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Human moral judgement may have evolved to maximize the individual's welfare given parochial culturally constructed moral systems. If so, then moral condemnation should be more severe when transgressions are recent and local, and should be sensitive to the pronouncements of authority figures (who are often arbiters of moral norms), as the fitness pa...
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Successful use of fire has been essential to survival throughout the majority of human history-an environmental pressure that may have led to cognitive mechanisms dedicated to attaining mastery of fire manipulation and control. Concordant with this hypothesis is the fact that, despite its inherent danger, the frivolous use of fire remains firmly em...
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Sexual arousal is a motivational state that moves humans toward situations that inherently pose a risk of disease transmission. Disgust is an emotion that adaptively moves humans away from such situations. Incongruent is the fact that sexual activity is elementary to human fitness yet involves strong disgust elicitors. Using an experimental paradig...
Article
Full-text available
Comparing mortuary rituals across 57 representative cultures extracted from the Human Relations Area Files, this paper demonstrates that kin of the deceased engage in behaviors to prepare the deceased for disposal that entail close and often prolonged contact with the contaminating corpse. At first glance, such practices are costly and lack obvious...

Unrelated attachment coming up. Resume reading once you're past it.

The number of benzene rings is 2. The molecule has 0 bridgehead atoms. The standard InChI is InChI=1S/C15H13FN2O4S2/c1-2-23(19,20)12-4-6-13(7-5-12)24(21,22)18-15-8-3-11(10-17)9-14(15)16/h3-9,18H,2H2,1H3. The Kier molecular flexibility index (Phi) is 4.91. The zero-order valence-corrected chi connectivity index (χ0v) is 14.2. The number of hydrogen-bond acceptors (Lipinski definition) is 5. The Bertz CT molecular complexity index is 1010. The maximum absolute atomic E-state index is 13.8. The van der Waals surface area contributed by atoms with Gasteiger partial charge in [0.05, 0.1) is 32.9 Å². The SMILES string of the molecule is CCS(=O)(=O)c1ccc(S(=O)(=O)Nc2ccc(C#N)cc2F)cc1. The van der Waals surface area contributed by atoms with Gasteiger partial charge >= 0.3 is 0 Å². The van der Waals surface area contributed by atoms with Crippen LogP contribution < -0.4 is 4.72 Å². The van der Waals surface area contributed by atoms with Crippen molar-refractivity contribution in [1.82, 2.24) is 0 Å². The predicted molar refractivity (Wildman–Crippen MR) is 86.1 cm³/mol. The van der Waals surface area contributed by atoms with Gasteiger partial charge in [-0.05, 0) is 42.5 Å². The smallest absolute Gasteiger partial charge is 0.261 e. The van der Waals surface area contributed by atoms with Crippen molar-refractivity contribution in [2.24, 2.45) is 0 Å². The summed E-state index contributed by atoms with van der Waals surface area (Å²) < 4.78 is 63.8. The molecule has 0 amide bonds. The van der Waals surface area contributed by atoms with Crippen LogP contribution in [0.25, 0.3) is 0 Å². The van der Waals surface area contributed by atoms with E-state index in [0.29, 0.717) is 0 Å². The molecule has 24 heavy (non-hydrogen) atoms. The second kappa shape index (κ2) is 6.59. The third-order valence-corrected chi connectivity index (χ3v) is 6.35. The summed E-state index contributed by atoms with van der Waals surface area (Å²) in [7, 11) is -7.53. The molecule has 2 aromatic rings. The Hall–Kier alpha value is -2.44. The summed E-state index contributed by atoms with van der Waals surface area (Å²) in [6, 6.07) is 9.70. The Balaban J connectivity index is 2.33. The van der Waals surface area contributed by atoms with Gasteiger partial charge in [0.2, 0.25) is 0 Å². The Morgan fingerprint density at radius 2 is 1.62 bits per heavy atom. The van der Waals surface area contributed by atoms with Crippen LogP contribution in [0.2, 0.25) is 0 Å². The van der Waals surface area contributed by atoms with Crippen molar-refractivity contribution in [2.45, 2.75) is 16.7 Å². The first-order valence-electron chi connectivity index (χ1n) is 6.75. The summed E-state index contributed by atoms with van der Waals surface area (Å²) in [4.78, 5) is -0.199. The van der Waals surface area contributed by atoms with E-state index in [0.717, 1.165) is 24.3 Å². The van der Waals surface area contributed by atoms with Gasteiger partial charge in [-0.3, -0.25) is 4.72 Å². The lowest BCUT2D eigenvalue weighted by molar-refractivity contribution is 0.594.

Article
Full-text available
Narcotics Anonymous (NA) supports long-term recovery for those addicted to drugs. Paralleling social dynamics in many small-scale societies, NA exhibits tension between egalitarianism and prestige-based hierarchy, a problem exacerbated by the addict's personality as characterized by NA's ethnopsychology. We explore how NA's central principle of ano...
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The determinants of conversational dominance are not well understood. We used videotaped triadic interactions among unacquainted same-sex American college students to test predictions drawn from the theoretical distinction between dominance and prestige as modes of human status competition. Specifically, we investigated the effects of physical form...
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The frequency of homoerotic behavior among individuals who do not identify as having an exclusively homosexual sexual orientation suggests that such behavior potentially has adaptive value. Here, we define homoerotic behavior as intimate erotic contact between members of the same sex and affiliation as the motivation to make and maintain social bon...
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Men are more prone than women to both commit physical violence and engage in nonviolent activities entailing the risk of injury or death. The Crazy Bastard Hypothesis (FESSLER et al. 2014a) addresses this conjunction, arguing that nonviolent physical risk-taking communicates information about the actor's agonistic formidability, as individuals who...